• By Deborah Balzer

Mayo Expert Discusses Antibiotics Overuse and Misuse

January 19, 2016

pills, medicine, antibiotic, syringe with the the word antibiotic on a piece of paperThe next time you go to see your health care provider for an upper respiratory illnesses, don't assume you'll get a prescription for an antibiotic. The American College of Physicians and the Centers for Disease Control and Prevention (CDC) have released a paper that outlines best practices for use of antibiotics. It includes a recommendation that clinicians should not prescribe antibiotics for patients with a common cold. Mayo Clinic infectious diseases specialist Dr. Pritish Tosh says, "We are seeing across the country and the world worsening issues of antibiotic resistance bacteria, meaning that we have antibiotics that are sometimes not effective against bacteria that is causing infections."

Antibiotics are used to treat bacterial infections such as pneumonia and won't help viral illnesses such as colds, flu and most sore throats.

Watch Dr. Pritish Tosh here

Dr. Tosh adds, "The area where antibiotics are misused is in the treatment of upper respiratory infections. Often people have a viral cough or viral upper respiratory illness, or perhaps even a mild bacterial process that gets better on its own. It's very clear you don't need antibiotics to treat these." He says the paper gives physicians some guidance on when they should prescribe antibiotics to patients.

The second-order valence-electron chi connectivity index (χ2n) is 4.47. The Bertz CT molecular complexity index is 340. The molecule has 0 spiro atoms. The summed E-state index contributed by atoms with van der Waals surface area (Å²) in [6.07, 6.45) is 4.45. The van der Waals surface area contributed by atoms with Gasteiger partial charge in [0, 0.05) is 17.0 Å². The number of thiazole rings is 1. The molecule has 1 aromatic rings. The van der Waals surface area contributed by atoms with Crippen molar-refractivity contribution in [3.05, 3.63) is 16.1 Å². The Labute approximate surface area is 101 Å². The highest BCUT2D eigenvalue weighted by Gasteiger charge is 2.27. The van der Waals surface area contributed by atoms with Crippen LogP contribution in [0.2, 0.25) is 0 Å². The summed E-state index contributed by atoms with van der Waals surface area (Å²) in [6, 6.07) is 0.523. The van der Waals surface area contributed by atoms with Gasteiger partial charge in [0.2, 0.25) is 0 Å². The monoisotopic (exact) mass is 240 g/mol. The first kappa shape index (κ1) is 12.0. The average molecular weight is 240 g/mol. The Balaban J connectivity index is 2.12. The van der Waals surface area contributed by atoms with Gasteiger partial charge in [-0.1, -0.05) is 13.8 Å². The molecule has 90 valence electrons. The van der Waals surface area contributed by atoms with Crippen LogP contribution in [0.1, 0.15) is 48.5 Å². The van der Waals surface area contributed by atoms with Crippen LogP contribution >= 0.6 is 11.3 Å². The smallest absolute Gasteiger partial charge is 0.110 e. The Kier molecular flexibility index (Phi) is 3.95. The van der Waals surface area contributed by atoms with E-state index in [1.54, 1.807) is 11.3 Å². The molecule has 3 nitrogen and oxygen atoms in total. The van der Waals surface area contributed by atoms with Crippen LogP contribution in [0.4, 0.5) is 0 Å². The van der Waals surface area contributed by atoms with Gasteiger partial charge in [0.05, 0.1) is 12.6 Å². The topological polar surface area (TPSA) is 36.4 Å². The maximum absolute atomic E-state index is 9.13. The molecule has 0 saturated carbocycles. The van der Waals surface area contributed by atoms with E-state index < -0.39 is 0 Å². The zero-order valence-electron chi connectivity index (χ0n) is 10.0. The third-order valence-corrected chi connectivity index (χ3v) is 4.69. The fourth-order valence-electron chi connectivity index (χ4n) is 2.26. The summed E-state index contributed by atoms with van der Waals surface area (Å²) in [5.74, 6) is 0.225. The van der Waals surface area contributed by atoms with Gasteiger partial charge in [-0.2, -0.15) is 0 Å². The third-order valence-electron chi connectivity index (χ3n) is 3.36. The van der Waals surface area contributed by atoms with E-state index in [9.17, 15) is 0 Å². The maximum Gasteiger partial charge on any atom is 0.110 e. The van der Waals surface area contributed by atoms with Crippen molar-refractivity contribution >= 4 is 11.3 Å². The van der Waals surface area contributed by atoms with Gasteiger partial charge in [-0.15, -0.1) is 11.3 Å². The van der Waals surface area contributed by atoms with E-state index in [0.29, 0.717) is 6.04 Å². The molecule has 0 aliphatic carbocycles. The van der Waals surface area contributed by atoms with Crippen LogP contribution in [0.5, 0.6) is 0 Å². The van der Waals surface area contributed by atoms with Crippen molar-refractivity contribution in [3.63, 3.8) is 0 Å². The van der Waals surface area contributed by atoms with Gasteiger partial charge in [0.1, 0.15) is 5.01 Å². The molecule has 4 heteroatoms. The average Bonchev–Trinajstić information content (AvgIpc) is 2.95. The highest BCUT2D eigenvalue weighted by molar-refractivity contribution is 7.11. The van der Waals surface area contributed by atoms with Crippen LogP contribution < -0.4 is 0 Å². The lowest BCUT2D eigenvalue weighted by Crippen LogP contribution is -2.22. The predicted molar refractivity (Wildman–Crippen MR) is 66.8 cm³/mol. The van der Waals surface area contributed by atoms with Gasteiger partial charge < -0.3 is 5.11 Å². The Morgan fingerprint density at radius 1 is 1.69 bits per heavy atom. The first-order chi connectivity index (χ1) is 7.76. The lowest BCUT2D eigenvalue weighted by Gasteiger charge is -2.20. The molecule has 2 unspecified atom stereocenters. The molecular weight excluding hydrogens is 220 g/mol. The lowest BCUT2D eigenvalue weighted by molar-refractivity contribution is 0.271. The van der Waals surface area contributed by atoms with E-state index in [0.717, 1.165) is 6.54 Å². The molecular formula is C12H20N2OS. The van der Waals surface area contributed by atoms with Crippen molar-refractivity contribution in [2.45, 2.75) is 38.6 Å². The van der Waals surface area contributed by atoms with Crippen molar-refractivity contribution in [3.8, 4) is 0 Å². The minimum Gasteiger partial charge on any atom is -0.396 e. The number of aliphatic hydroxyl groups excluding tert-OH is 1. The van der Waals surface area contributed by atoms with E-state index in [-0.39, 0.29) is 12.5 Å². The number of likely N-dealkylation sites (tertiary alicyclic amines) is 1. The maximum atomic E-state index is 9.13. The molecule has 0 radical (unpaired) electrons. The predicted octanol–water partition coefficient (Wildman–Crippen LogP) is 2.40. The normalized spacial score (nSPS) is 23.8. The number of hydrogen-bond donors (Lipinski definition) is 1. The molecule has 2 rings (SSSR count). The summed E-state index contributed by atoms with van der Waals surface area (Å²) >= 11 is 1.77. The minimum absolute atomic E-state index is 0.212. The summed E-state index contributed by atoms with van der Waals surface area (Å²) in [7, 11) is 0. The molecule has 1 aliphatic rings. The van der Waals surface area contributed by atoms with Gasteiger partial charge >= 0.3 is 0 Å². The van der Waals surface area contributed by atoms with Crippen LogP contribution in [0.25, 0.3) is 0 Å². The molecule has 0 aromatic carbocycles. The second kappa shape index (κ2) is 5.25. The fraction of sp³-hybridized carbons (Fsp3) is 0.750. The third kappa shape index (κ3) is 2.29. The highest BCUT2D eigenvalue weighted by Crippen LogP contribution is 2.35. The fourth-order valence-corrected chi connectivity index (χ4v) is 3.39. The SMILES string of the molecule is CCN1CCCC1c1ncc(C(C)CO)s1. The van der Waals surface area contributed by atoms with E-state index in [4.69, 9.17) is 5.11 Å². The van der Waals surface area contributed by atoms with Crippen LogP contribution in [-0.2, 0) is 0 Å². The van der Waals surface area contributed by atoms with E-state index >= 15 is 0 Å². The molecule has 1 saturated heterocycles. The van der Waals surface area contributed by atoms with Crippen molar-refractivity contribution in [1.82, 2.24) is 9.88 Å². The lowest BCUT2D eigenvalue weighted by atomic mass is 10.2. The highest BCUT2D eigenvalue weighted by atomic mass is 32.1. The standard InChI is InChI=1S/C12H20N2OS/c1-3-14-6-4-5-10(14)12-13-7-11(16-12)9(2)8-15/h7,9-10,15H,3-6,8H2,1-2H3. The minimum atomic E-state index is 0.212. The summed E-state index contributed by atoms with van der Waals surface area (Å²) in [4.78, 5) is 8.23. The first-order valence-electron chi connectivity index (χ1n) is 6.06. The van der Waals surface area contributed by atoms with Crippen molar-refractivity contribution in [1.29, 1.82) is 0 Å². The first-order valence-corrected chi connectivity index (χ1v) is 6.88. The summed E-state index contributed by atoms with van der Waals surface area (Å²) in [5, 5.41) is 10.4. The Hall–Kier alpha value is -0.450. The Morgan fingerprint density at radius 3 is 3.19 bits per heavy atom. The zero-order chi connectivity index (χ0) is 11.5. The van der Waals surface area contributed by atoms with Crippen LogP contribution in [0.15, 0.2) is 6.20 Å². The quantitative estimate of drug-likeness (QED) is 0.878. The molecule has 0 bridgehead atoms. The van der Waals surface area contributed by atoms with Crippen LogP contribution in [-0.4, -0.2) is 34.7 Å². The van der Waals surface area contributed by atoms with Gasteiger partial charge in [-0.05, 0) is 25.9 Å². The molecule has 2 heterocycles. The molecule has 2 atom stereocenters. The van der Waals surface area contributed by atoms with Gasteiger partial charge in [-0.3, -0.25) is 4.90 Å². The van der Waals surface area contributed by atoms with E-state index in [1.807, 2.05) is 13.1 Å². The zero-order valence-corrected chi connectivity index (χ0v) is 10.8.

The American College of Physicians recommends:

  • Clinicians should not prescribe antibiotics for patients with bronchitis. Antibiotics should only be used if patients have pneumonia.
  • Clinicians should test patients with symptoms that could be strep throat. Because symptoms alone are not reliable, antibiotics should only be prescribed when testing confirms strep throat. Other sore throat infections do not need antibiotics.
  • Clinicians should not prescribe antibiotics for sinus infections unless patients have severe symptoms or symptoms that last more than 10 days. Patients whose symptoms improve but eventually get worse may also need antibiotics.
  • Clinicians should not prescribe antibiotics for patients with the common cold.

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